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Coronavirus Job Retention Scheme

Under the Coronavirus Job Retention Scheme, all UK employers will be able to access support to continue paying part of their employees’ salary for those employees that would otherwise have been laid off during this crisis.


All UK businesses are eligible.

How to access the scheme

  • There is no need to wait until the Government issues further guidance on this scheme and you can Furlough your employees now.
  • All you are required to do is inform your employees that their employment status has been updated to Furlough.
  • You should then follow this up with written correspondence via email attaching a letter, or by letter informing them of this change, which the HMRC may request and which will enable you to claim the grant.
  • Peninsula has created this draft letter for you to use which will allow you to Furlough your employees now.

Remember, you can access this letter and up to date information in your COVID-19 toolkit.

Coronavirus Job Retention Scheme: further details

The full guidance is available here:

The scheme is expected to open for applicatuions on Monday 20 April 2020, and the main details which have been given are as follows:

  • The scheme is open to all UK employers that had a PAYE scheme on or before 19 march 2020
  • Any organisation with employees can apply, including charities, recruitment agencies and public authorities. With agency employees, the scheme is only available for agency employees who are not currently working.
  • Employers can reclaim up to 80% of wage costs up to a cap of £2,500 per month, plus (not including) the associated employer NICs and minimum auto-enrolment pension contributions on that wage. Fees, commissions and bonuses are not included.
  • An employer can choose to top up to 100%, but does not have to.
  • For employees whose pay varies, the employer can claim for the higher of (i) the same month's earning from the previous year (e.g. earnings from March 2019); or (ii) average monthly earnings in the 2019-20 tax year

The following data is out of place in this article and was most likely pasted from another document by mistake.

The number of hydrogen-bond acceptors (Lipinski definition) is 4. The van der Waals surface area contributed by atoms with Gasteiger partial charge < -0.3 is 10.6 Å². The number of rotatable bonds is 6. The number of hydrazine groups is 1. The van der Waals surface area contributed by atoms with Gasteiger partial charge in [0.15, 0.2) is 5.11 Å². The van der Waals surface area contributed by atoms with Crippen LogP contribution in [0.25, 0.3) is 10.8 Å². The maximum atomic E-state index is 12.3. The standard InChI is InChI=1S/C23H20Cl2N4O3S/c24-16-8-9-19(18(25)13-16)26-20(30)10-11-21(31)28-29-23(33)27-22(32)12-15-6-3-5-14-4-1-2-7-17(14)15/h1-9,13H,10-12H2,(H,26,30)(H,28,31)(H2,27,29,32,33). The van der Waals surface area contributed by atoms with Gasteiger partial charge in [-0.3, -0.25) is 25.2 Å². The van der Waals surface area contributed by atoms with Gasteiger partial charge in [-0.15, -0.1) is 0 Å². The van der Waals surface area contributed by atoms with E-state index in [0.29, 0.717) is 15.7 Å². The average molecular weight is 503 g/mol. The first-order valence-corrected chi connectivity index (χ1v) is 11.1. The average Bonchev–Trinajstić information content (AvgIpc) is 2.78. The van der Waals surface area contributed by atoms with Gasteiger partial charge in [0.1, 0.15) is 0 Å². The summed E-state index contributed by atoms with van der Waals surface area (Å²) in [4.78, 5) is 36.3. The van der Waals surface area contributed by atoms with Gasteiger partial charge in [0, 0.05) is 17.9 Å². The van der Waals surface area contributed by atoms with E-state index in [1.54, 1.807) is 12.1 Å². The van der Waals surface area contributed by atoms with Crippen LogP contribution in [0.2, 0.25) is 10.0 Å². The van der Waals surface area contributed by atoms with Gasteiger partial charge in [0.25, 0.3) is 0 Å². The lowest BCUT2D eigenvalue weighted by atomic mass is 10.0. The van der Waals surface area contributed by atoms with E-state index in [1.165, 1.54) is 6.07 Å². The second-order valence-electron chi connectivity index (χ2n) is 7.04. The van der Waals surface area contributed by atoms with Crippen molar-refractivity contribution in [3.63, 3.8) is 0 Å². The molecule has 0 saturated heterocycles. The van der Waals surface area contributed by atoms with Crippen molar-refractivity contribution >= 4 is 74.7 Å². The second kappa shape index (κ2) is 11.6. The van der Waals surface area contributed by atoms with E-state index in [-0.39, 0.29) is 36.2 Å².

• Individuals are only entitled to the minimum wage for the hours they work. So if they are furloughed and do not work, and 80% of their normal earnings would take them below the minimum wage based on their normal working hours, they still only receive 80% as they are not working. 
  • To be eligible, the employee must have been on the payroll on 28 February 2020. If they were hired later, they are not eligible. Anybody who was on the payroll on 28 Feb and has since been made redundant can be re-hired and put on the scheme.
  • Furlough leave must be taken in minimum blocks of three weeks to be eligible for funding.
  • The guidance does not mention rotating furlough leave amongst employees. Therefore it is expected that furlough rotation can be done, provided each employee is off for a period of at least three weeks.
  • The employee must not be working at all. If they work for even an hour they are not eligible. However, they are able to undertake training and do volunteer work, provided they do not provide services to or make any money for their employer.
  • When agreeing changes in hours (and acceptance of 80% pay), assuming the contract does not already allow for that, normal employment law applies. The employer must be careful not to discriminate in deciding who to offer furlough too. • Employees on sick pay or self-isolating cannot be furloughed, but can be furloughed afterwards. Employees who are shielding can be placed on furlough.
  • Employees on maternity (or similar) leave can continue to draw SMP (or similar) payments. The guidance does not prohibit women on maternity leave agreeing to return to work early and then being furloughed, or electing to change to shared parental leave and then being furloughed.
  • Employers can only claim once every three weeks, i.e. they cannot get weekly reimbursement. Claims can be backdated to 1 March 2020.